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1930s time capsule found during forest shelter house project

September 19, 2018

BROWNSTOWN, Ind. (AP) — As the Jackson-Washington State Forest’s museum shelter house was disassembled five years ago, a limestone etched with the year it was built was discovered embedded in sandstone covered in concrete.

After the building was completed by a Civilian Conservation Corps group in 1934, it was used to house historical items of the county.

Later on, those items were moved to another location in town, and the area that housed them was boarded up, while the lower ground level was used as a public shelter and became known as the museum shelter house.

When the building was torn down in 2013, the cornerstone made of limestone was placed in the Brownstown forest’s office.

Recently, when it was ready to be inserted in the fireplace of the new shelter house, a copper box was found in the limestone.

What was determined to be a time capsule from 1934 had various items in it, including a copy of the Oct. 3, 1934, Seymour Daily Tribune, documents from local organizations and a coin from that year.

Those items now are with the Indiana Division of Forestry’s historic preservation office in Indianapolis.

“We had no record that it was a time capsule there,” said Brad Schneck, property manager of the forest and Starve Hollow State Recreation Area in nearby Vallonia. “They are going to try to preserve it the best they can, and then hopefully, if they allow it to come back, we’re going to display it at the nature center at Starve Hollow.”

The fireplace was the only portion of the old shelter house that wasn’t torn down during the reconstruction process.

“With these shelters, we put a lot of time and effort back in them, and we decided to honor that limestone and put it back in there somewhere,” Schneck said. “We weren’t sure about redoing the whole (fireplace) how safe it would be, so we just incorporated (the limestone block) as an insert.”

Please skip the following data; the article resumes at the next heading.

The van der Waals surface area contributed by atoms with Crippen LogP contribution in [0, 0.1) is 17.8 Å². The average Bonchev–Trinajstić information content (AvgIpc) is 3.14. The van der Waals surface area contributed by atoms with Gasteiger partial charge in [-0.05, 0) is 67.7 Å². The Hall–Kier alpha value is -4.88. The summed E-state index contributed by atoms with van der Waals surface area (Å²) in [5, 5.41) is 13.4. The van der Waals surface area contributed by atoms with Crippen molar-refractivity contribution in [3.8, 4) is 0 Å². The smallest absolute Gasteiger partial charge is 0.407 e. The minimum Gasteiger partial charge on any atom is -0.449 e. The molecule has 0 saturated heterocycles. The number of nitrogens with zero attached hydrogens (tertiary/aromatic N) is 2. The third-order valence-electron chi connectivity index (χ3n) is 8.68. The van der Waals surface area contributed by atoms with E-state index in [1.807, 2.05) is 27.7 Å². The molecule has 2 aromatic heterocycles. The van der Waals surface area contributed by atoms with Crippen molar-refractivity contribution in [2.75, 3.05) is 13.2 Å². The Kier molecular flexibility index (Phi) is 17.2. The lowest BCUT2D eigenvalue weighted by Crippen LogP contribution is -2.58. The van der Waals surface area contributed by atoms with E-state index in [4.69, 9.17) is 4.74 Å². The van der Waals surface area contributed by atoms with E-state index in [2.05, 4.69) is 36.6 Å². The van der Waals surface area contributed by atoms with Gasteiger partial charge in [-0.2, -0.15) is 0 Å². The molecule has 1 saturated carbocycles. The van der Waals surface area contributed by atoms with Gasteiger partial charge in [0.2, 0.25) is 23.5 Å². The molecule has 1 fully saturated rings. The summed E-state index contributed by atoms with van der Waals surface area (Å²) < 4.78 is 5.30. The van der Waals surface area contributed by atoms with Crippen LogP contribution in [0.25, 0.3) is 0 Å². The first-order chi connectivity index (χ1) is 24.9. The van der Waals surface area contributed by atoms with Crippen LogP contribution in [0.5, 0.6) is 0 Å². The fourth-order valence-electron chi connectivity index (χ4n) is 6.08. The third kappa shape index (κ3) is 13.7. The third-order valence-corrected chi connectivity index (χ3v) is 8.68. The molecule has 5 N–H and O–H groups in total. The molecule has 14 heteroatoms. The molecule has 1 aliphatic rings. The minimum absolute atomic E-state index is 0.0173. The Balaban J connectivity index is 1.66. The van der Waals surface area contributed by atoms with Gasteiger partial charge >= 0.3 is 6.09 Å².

Reconstruction of the shelter house began in late 2013. Schneck said modification and vandalism over the years changed its appearance, and it had reached a point where logs and supports became unsafe.

“The reason the building never really was a historic stature is it had been modified over the years so much,” he said. “When I took over, it was close to having to be condemned. It was in that bad of shape. The timbers were rotten and had really seen better days.”

Jeremy Steinkamp, the forest’s sole maintenance foreman, worked on the project with help periodically between other duties.

“Some parts of it were challenging, but I’ve done it so long I know little tricks and stuff to help out,” said Steinkamp, who has more than 25 years of building experience. “It was fun. I liked doing it.”

All of the concrete was torn out, and the new concrete was formed and poured. Steinkamp installed all of the logs, walls and rafters by himself.

“Whatever he didn’t do by himself, we pulled somebody from Starve to come over and help,” Schneck said. “There’s a variety of help that went into make it all happen because obviously, one person trying to do some of that would be impossible.”

The shelter house was made of oak and poplar wood before, and those were used for the new structure, too. All of it came from mills in Indiana, Schneck said.

The building is about 40 feet long and 18 feet wide, and each end had another 20 feet added to it to make covered space for picnic tables.

The fireplace can’t be used, but there are grills nearby, and Schneck said they plan to add a fire ring.

Accessibility to the shelter house also was improved with a new parking lot, a sidewalk and an Americans with Disabilities Act-compliant water fountain.

“We had this parking lot built so that now, someone with a wheelchair could actually get down there and go straight in,” Schneck said.

A concrete retaining wall also was built, and the playground was replaced with equipment from Spring Mill State Park in Mitchell.

The shelter house can be reserved for $50. When it’s not reserved, it is available on a first-come, first-served basis for free.

Not long after reopening to the public in mid-August, it was being reserved.

“They like it a lot better,” Steinkamp said of the people who have rented it. “The one that was here was pretty bad, and I had never really seen too many people up here in the old one.”



Information from: The (Seymour) Tribune, http://www.tribtown.com

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